In Kentucky Tuesday only 14 percent of registered voters decided it was worth the trouble to go to the polls.
Remarkably, that's more than the 10 to 12 percent election officials had anticipated.
This is discouraging for any number of reasons. Low turnout means a small portion of the population is making some serious decisions for everyone else. That's just not good for democracy.
It's also an indication that, as a people, we take the right to vote freely for whomever we choose much too lightly.
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It was just last year when the entire world was excited about the Arab spring as millions risked their lives to agitate for the right of self-determination. Throughout the last century disenfranchised groups within this country, women and African-Americans, fought for the right to vote.
And, with Memorial Day approaching, we must remember that thousands of Americans have returned home in flag-draped coffins after fighting for these rights for people in other parts of the world.
But blaming voters is not the only issue. It is too hard to vote. In Kentucky the polls close at 6 p.m., an hour that might have made sense in an agricultural society where most women didn't work outside the home.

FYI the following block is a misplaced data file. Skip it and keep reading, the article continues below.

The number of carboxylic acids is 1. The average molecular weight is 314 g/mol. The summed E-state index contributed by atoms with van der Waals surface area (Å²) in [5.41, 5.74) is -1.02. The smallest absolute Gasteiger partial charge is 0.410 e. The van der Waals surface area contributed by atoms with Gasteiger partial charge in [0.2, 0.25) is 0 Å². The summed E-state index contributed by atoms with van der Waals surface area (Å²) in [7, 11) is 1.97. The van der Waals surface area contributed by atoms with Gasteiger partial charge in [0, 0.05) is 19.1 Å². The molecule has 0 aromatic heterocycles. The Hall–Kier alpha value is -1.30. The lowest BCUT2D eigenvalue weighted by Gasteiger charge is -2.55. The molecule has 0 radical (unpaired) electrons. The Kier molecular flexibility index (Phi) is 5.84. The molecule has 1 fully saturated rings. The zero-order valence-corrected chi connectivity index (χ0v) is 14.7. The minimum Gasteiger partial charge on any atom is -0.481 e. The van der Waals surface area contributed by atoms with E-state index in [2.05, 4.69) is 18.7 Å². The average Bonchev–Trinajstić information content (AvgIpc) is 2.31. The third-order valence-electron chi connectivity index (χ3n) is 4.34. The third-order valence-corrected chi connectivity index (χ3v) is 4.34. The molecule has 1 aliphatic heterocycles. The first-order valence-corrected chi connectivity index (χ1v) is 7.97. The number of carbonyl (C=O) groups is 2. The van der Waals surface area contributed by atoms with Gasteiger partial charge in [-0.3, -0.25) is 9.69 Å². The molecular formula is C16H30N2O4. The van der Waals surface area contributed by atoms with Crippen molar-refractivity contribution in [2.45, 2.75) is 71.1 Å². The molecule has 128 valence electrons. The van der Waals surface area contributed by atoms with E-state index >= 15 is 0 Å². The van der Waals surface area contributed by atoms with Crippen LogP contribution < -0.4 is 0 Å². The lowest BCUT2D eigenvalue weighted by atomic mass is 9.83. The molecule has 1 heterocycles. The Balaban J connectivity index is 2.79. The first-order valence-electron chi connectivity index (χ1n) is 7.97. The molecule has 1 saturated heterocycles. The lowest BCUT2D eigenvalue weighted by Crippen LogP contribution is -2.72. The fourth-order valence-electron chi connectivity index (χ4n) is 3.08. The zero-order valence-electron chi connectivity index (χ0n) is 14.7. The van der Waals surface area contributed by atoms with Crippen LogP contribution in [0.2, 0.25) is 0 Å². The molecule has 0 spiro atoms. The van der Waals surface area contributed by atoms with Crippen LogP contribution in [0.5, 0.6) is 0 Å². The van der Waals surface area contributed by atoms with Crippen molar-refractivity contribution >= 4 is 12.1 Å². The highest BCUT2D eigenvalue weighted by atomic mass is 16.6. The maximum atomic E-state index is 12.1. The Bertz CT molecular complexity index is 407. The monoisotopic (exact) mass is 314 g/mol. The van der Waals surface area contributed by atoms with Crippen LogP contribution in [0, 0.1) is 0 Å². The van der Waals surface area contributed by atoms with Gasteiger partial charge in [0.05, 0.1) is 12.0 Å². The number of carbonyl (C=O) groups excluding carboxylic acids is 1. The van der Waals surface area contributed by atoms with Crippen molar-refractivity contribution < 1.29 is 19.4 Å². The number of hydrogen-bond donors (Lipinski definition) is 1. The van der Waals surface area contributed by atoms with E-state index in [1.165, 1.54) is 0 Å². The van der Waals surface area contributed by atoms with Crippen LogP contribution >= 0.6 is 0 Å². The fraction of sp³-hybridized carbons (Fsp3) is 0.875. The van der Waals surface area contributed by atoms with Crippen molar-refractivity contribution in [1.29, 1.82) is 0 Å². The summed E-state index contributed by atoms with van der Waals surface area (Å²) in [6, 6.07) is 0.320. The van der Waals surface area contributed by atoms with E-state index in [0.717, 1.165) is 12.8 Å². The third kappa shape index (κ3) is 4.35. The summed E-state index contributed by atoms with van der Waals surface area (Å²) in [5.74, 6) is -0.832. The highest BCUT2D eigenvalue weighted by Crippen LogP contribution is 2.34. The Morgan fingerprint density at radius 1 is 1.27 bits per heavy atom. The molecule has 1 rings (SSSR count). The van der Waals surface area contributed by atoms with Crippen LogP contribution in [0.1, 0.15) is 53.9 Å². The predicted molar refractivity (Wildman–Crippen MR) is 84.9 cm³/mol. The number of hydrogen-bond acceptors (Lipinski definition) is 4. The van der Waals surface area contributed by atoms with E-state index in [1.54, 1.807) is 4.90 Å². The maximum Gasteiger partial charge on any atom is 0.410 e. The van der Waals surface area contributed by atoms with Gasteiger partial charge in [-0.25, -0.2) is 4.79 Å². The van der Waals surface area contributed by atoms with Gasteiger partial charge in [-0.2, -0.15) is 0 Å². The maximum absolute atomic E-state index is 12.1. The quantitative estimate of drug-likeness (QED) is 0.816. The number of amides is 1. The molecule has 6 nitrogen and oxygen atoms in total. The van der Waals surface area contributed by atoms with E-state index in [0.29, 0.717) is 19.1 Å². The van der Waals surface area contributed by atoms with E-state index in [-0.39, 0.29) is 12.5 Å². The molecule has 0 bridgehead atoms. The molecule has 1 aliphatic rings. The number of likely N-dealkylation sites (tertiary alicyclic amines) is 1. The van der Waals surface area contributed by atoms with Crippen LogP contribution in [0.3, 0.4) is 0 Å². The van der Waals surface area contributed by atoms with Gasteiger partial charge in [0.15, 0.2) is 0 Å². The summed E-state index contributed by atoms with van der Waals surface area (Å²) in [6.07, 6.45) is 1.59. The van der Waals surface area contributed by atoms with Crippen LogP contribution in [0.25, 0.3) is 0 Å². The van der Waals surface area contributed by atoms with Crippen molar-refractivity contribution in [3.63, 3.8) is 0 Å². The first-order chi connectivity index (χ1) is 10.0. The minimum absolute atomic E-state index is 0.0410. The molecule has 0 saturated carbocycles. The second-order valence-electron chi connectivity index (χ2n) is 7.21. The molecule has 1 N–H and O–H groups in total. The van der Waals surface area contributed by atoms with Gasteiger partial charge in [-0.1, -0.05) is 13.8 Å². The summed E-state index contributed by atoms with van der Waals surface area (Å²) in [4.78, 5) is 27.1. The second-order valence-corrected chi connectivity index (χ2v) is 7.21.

Today, with the press of round-the-clock work, school, extracurricular activities and a host of other distractions, that's an unreasonably early hour.
Beyond that, though, in this country we still insist for the most part on voting only one day, in the middle of the week and almost always in person. What about voting on weekends, or by mail or by secure Internet connection?
Technology has made it easier to count votes but, frankly, it hasn't done much to make it easier to cast them.
We know that money is an issue here, as everywhere. New technology comes at a cost, as would expanding polling hours or days.
But as a society we need to consider the cost that has been paid to give people the right to vote; and the potential cost of letting that right drift away without a fight.